Sound Advice from Alumni and VC’s
The Alumni and VC panels gave a nice range of working insights, while the young alumni focused on the key tenets of entrepreneurship that most of us can recite by heart: big idea, great market opportunity, focused target market, profitable business model(s), knowledge of value affecting big market, clear and comprehensive execution strategy, and team building. Nuances of when to and not to bootstrap, instilling investor urgency, and generating general interest were all explored and discussed.
VC thought leaders followed.. Fashion e-commerce is naturally of interest to this group, as the VC world is predominantly tech-oriented, focused and motivated. Again, venture capital runs from risk, and fashion design lines and retail stores need big stakers.
The conclusion: a lot comes down to brand and proof of concept. “A brand is your relationship with the consumer/customer. Has the market proven you can exist?” challenged Lenihan. “If so, defining brand is building how to connect with the customer…what they think about and feel when they hear your name with their eyes closed.” It was acknowledged that the two-headed beast (creative and business-minded partner co-founders) are often needed to bring the magical mix needed that creatives alone are often lacking.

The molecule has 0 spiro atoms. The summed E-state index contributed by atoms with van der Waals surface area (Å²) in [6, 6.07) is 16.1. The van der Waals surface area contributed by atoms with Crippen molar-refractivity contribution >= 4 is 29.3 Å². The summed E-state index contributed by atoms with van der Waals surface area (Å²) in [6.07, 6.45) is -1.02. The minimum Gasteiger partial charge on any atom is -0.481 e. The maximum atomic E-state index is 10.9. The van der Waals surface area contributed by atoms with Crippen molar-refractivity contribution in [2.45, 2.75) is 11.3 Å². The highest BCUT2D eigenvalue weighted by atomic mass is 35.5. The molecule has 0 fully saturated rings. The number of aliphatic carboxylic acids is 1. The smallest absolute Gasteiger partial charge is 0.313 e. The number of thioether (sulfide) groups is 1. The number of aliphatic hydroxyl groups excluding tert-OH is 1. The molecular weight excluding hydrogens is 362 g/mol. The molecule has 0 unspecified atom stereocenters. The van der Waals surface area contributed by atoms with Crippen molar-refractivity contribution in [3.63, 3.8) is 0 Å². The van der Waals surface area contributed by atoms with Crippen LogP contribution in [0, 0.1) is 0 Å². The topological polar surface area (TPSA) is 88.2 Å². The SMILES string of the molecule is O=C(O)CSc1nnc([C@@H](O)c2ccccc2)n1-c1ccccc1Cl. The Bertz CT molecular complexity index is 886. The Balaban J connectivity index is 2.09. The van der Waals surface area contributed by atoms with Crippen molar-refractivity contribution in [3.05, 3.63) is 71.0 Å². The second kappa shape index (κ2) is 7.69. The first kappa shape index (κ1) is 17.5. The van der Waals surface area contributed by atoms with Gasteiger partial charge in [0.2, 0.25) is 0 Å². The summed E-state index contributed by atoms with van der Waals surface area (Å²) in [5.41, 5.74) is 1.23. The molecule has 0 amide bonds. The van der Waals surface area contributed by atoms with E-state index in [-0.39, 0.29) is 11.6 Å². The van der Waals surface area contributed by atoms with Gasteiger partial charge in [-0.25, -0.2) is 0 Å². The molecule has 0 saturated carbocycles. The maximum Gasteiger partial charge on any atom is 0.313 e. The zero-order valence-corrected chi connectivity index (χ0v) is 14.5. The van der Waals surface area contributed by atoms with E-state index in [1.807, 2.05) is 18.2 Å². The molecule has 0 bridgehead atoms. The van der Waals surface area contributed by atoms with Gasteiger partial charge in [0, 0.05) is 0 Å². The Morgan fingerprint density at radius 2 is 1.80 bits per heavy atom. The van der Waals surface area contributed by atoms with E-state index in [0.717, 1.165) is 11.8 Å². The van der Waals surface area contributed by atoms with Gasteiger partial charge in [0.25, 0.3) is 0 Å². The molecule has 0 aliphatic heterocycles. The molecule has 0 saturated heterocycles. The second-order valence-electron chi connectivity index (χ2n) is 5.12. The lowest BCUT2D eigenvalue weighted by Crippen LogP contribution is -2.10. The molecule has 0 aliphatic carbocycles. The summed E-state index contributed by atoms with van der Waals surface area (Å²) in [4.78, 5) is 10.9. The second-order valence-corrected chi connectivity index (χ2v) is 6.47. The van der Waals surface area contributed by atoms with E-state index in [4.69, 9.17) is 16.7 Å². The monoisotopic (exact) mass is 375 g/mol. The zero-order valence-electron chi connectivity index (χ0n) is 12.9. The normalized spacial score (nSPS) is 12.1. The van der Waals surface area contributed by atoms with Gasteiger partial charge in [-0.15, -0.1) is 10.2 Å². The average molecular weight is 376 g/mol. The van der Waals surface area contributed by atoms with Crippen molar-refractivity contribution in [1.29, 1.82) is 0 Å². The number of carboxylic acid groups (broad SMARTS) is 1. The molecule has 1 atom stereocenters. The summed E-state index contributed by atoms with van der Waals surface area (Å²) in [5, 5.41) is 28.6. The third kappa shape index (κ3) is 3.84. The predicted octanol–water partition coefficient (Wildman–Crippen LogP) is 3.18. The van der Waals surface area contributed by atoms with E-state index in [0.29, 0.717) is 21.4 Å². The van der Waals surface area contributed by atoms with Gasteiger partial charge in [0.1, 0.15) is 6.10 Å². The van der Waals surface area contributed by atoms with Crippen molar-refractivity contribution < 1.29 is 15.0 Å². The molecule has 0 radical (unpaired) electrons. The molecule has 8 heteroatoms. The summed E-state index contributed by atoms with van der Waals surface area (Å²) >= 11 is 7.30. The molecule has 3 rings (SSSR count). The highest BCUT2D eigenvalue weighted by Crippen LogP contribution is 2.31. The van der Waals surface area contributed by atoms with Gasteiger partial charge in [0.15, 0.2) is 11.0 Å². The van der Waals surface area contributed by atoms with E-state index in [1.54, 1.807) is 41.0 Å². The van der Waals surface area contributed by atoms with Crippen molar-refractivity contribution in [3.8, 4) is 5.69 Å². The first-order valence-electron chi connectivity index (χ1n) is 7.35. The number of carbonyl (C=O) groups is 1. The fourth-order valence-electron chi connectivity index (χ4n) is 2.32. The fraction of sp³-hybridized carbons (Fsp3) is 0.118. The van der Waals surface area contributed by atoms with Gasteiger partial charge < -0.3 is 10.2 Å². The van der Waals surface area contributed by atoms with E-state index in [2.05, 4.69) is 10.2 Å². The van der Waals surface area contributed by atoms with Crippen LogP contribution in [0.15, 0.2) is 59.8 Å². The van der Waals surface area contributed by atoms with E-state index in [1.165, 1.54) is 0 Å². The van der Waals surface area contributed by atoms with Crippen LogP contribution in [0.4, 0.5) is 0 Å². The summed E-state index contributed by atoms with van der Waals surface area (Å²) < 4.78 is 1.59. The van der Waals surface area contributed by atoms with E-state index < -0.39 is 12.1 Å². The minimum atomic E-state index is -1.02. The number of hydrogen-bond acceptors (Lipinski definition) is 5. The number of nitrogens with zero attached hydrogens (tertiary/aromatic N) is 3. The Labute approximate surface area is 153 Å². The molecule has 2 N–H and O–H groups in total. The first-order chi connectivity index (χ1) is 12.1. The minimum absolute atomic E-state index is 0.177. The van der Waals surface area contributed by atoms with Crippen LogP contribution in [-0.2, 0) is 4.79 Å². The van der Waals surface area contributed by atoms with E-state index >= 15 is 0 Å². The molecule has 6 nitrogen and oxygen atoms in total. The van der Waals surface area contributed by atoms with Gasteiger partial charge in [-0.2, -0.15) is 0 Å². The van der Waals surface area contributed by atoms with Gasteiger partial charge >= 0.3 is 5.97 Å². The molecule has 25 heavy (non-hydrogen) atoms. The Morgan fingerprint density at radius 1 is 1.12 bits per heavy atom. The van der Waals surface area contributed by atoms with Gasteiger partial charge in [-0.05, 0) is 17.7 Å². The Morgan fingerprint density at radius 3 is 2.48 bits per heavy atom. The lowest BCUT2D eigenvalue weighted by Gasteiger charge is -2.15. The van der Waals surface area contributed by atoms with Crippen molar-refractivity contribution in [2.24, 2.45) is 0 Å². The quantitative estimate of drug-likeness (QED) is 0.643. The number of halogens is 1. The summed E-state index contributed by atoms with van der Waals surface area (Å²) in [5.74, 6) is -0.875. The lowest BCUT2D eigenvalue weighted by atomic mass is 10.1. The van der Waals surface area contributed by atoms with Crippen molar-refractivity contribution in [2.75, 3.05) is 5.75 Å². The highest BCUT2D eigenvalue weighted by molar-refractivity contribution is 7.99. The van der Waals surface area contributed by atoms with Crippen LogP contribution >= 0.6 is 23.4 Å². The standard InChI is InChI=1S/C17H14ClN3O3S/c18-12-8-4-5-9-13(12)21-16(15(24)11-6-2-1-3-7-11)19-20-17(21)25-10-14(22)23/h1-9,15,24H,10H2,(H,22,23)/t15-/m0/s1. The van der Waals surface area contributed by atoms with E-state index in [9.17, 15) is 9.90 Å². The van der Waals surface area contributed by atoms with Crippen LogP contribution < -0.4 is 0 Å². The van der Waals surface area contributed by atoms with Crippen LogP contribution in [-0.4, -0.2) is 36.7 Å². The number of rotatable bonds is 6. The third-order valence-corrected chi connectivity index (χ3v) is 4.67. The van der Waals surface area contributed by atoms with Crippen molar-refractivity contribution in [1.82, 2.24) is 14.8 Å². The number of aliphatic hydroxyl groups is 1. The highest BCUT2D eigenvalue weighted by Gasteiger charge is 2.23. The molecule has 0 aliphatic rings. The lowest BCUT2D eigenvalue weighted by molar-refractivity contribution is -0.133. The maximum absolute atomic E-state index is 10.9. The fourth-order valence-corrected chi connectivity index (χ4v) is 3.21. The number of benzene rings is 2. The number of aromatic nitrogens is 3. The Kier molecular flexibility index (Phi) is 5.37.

Shark In The City
What’s NYC without a touch of show biz? Another FashInvest staple, well-known Style Shark, Daymond John, took to the stage to MC the fashion tech start-up pitch presentations. He has co-hosted style start-ups panels at each of the FashInvest Capital Conferences since its inception, balancing neutrality, wit and charm with thoughtful entrepreneurship questions.
Founder Allison Dorst pitched Pinks and Greens as a much-needed destination for stylish women’s golf, tennis, and fitness apparel. The premise was clear and promising: the women’s active style market is $35B, but bricks-and-mortar and online retailers largely focusing on men and equipment, with fashion as an afterthought.
Aimee Cheshire’s Madison Plus Select targets the curated online retail for 10+ size fashion.
Dawn Dickson of Flat Out of Heels also did a promising presentation, conceding that women love high heels, but could and should carry her durable, red-soled flats with them for their interim lifestyle. Taking the brand to a movement, she aims to carefully place vending machines at high-trafficked venues to help solve women’s pain-points (literally) at the point of need, while otherwise marketing the brand and products. With a mix of realistic sales projections and co-opted LCD venue advertising, she projects that the machines will quickly pay for themselves.
United By Blue was an interesting direct-to-consumer men’s apparel and accessories line, proudly pioneering the responsible fashion movement, with part of their proceeds going to water clean-up. Brian Linton showed a clear actual and projected environmental impact that the company is having.
No matter the target market, one thing was clear: fashion just never seems to go out of style.
Image credit: @fashinvest